09/05/2013 01:28 pm ET Updated Nov 05, 2013

We Need to Parent Our Sons AND Our Daughters

I recently came across a blog post in which a mother of four (three boys, one girl) addresses The Teenage Girl and begs her to stop being a skank.

That's not quite how she says it, but that's clearly what she means. Actually, what she means is something more like, "Boys can't control themselves, so you have to stop tempting them." Which sounds like something a Republican congressman would say.

Apparently, this point of view is reasonable to many people, judging by all the "likes" and "shares" and positive comments her post is getting. People agree with her loving message to today's young females.

I wish I agreed, since it's a convenient way to get out of some difficult parenting.

I don't know if her post counts as slut-shaming, partially because I don't totally understand what slut-shaming is and partially because she isn't taking the girls she's addressing to task for being sluts. She's taking them to task for posting online photos of themselves in states of near-undress... the implication of which is that such behavior leads to sluttiness and -- worse! -- causes good men like her sons to lose their integrity.

In her open letter, she pleads with The Teenage Girl -- the post was apparently spurred on by one particular girl's photos but is meant to address all teenage girls -- to stop tempting her sons. Because, and I quote, "Did you know that once a male sees you in a state of undress, he can't ever un-see it?" This is technically true, because unless you took a sh*tload of acid in the '60s or are frequently black-out drunk, it's pretty much impossible to un-see anything. I know, because I have been trying like hell to un-see this woman's post to no avail.


I know your family would not be thrilled at the thought of my teenage boys seeing you only in your towel. Did you know that once a male sees you in a state of undress, he can't ever un-see it? You don't want the Hall boys to only think of you in this sexual way, do you?

I don't have a teenage daughter. I don't have any daughter. But if I did have a daughter, I would agree with this woman that it's not a good idea for her to post photos of herself naked or half-naked or three-quarters naked or fully naked on social media outlets. Because once the Internet has them, everyone does. But I have an almost 3-year-old son, and I will tell my son the same thing, once he's old enough to post photos online (probably next week).

But I will also tell my son that just because he sees a picture of a naked or half-naked or three-quarters naked or fully naked girl or woman or boy or man online, and just because he can't "un-see" such a picture, that doesn't mean he has ownership over that person, or that he has the right to shame that person, or that he has any idea of who she really is based on a photo or that it's OK for her to be nothing more than a sex object to him. To borrow a phrase often used to justify this kind of sexism, she's not "asking for it."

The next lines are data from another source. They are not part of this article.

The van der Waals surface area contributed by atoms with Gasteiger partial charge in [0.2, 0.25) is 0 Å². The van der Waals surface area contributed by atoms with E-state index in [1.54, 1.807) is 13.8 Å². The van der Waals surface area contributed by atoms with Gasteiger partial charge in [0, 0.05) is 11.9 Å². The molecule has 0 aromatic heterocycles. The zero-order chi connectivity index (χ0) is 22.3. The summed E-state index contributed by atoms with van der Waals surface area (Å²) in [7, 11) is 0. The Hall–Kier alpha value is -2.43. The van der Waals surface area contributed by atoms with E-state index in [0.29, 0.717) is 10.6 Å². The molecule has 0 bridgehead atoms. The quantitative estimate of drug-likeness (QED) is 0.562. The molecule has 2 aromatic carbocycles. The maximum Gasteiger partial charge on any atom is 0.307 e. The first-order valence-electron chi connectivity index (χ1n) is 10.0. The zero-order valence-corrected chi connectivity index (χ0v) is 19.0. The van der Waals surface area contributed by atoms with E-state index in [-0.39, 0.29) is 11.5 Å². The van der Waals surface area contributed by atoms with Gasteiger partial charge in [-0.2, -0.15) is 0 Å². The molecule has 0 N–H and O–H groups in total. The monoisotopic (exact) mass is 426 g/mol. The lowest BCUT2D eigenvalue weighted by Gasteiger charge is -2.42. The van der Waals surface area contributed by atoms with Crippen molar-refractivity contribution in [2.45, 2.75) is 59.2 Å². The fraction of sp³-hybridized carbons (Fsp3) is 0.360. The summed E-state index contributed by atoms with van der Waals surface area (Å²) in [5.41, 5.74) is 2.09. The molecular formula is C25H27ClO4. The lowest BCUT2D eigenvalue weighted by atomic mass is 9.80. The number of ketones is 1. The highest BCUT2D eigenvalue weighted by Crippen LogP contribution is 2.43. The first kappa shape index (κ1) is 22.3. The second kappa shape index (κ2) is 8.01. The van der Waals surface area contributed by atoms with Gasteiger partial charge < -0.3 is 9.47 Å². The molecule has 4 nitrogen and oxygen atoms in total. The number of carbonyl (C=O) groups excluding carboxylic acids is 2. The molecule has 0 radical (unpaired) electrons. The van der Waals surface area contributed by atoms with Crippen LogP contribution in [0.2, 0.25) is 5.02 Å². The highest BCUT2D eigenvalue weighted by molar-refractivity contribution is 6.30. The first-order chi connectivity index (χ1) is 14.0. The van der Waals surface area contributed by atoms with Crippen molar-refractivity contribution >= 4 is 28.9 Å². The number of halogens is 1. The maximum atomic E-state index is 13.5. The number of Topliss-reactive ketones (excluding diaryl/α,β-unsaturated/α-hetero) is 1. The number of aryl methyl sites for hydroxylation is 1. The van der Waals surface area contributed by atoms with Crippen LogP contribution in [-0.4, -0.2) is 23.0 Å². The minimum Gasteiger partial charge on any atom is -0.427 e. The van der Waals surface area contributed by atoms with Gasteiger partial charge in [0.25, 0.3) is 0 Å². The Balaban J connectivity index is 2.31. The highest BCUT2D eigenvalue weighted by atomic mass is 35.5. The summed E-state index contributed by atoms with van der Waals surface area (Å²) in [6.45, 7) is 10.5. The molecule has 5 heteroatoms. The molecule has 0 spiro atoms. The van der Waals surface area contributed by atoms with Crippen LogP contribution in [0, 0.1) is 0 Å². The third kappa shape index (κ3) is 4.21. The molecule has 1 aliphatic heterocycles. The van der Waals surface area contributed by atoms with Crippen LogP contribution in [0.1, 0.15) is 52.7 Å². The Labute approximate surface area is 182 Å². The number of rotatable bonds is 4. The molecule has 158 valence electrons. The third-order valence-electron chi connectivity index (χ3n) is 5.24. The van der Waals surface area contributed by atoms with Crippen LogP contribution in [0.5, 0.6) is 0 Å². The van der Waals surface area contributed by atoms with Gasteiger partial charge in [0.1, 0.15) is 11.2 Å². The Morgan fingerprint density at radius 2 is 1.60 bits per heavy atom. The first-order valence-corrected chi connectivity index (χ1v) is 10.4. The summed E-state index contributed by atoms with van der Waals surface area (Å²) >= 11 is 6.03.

Most importantly, it doesn't mean that he suddenly sacrifices his own agency and self-control and morals and understanding of right and wrong and personal responsibility in the face of something that gets his hormones raging.


We hope to raise men with a strong moral compass, and men of integrity don't linger over pictures of scantily clad high-school girls.

(Does the contradiction in this statement remind anyone else of the "grave danger" conundrum that sinks Colonel Jessup in A Few Good Men?)

Here's the thing: It's not up to women to protect men from themselves. And it's certainly not The Teenage Girl's responsibility to help teenage boys, or college guys, or middle-aged men, control their basest instincts. Teenagers can hardly be responsible for anything, and just because a young girl didn't totally think through her decision to post a selfie that inadvertently titillated someone and gave them impure thoughts doesn't remove that someone's responsibility to not be a lecherous asshole and treat that girl like a whore every time they see her.

No, it's up to this woman, and her husband, and me, and my wife, and parents everywhere, to teach our children -- our boys and our girls -- to respect others and take responsibility for their own actions. Why did this woman feel the need to write an open letter to someone else's children? Why didn't she write one to her own sons, stressing the need to respect the opposite sex, no matter how much they might disapprove of their actions?


Will you trust me? There are boys out there waiting and hoping for women of character. Some young men are fighting the daily uphill battle to keep their minds pure, and their thoughts praiseworthy.

Newsflash, lady: there are girls out there waiting and hoping for men of character too. It sounds to me like you're dropping the ball on raising some.

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